Discs, short for Intervertebral discs, are the spongy cushions that separate the block-like bones (vertebrae) of the spine. In other words, they are positioned between the vertebrae in the spine. The outer elastic shell of a disc is made from cartilage, and in the center contains jelly-like contents. These discs can handle a good amount of pressure without damage. Discs serve the following purposes – allowing movement of the spine; creating space between the vertebrae: and acting as shock absorbers. The gelatinous middle allows the disc to compress and expand based on impact and movement.
Trauma (physical stress or impact) to the spine can cause the discs to become herniated, bulge, displaced (slipped disc), or possibly rupture. However, trauma or injury is not the only cause. Age impacts the discs too. The above conditions can put pressure on the nerves around the spine and cause pain.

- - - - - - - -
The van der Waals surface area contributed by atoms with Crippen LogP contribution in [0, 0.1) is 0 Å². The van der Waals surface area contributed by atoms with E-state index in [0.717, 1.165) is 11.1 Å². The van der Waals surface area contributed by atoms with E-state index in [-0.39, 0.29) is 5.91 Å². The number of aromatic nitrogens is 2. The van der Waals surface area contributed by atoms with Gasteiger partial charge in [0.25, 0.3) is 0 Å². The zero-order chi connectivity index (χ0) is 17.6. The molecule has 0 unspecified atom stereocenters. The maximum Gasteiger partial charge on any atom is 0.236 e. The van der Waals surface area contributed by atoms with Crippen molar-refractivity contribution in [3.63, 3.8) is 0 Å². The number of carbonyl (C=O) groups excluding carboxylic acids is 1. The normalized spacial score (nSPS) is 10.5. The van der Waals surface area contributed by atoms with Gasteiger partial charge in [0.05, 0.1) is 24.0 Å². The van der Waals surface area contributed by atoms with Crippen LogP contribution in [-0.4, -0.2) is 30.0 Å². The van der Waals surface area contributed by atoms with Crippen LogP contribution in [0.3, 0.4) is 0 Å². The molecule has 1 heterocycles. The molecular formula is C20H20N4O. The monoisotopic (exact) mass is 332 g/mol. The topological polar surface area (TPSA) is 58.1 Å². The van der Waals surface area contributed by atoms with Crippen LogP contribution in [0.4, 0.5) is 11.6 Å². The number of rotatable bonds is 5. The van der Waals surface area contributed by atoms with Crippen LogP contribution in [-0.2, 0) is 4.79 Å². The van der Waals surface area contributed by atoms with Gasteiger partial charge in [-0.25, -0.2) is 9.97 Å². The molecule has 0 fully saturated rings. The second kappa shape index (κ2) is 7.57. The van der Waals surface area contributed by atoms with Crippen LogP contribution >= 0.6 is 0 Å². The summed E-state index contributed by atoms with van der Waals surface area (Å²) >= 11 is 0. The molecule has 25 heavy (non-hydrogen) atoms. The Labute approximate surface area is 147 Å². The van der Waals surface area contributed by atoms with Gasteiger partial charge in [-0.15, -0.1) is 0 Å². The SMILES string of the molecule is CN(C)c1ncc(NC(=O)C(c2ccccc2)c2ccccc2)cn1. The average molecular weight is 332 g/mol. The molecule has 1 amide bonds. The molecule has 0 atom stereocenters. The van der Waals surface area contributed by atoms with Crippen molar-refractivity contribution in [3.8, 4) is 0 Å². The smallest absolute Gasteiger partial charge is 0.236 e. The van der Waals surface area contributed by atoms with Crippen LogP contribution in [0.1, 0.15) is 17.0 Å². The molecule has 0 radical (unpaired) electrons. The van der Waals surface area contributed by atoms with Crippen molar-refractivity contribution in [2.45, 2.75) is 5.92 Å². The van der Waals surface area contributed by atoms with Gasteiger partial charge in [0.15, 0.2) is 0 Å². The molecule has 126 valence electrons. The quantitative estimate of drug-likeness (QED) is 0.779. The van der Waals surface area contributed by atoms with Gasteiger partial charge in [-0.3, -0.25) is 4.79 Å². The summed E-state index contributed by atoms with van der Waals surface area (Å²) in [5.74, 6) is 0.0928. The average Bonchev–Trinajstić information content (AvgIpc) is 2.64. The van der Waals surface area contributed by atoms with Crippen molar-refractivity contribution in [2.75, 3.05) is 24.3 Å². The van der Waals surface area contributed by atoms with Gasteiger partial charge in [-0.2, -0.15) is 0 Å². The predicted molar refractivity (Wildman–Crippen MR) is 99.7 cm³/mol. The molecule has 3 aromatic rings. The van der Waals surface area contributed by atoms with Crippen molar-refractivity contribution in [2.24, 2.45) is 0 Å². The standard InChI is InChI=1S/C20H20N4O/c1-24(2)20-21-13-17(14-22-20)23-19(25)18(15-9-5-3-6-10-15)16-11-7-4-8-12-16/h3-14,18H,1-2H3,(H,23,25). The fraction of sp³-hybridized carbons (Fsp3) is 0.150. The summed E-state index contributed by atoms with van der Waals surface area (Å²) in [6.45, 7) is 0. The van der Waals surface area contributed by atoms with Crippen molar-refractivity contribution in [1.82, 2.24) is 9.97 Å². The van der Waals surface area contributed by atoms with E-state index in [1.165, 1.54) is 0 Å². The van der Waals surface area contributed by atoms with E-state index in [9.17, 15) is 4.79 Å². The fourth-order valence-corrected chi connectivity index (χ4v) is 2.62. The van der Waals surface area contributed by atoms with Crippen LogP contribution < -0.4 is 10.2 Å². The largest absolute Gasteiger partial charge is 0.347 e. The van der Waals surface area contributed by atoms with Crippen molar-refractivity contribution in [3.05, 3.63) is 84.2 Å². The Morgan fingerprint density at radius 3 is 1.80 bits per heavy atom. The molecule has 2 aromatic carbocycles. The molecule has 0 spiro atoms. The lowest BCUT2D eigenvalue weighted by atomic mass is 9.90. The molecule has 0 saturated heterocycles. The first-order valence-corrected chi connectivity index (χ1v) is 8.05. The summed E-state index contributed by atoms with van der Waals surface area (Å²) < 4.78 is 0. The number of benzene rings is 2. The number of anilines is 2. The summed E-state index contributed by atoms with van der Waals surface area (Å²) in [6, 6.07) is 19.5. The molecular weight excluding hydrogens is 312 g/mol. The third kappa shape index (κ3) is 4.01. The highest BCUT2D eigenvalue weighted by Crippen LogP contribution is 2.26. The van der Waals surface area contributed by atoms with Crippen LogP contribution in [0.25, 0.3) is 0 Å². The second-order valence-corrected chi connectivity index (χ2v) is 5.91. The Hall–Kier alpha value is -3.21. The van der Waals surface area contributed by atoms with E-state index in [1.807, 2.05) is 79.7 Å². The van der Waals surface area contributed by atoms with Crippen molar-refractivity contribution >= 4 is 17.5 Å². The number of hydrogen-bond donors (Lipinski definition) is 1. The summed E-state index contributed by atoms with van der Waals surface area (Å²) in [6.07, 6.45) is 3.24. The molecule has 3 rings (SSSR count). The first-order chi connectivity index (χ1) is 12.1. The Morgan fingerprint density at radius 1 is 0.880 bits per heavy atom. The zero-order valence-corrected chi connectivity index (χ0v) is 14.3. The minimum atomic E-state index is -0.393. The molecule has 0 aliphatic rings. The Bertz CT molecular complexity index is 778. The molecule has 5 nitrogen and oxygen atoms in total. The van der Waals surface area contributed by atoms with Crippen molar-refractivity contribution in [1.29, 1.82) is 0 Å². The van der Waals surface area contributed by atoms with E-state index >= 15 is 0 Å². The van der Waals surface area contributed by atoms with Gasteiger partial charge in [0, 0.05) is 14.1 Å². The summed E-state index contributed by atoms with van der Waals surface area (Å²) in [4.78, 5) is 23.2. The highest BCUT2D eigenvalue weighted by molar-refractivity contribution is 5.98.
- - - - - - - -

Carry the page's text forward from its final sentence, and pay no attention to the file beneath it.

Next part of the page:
The symptoms of a damaged disc can vary according to its location and severity. Many people who show evidence on scanning of damaged discs have no symptoms. However, general signs may include:
Common disc-related problems include
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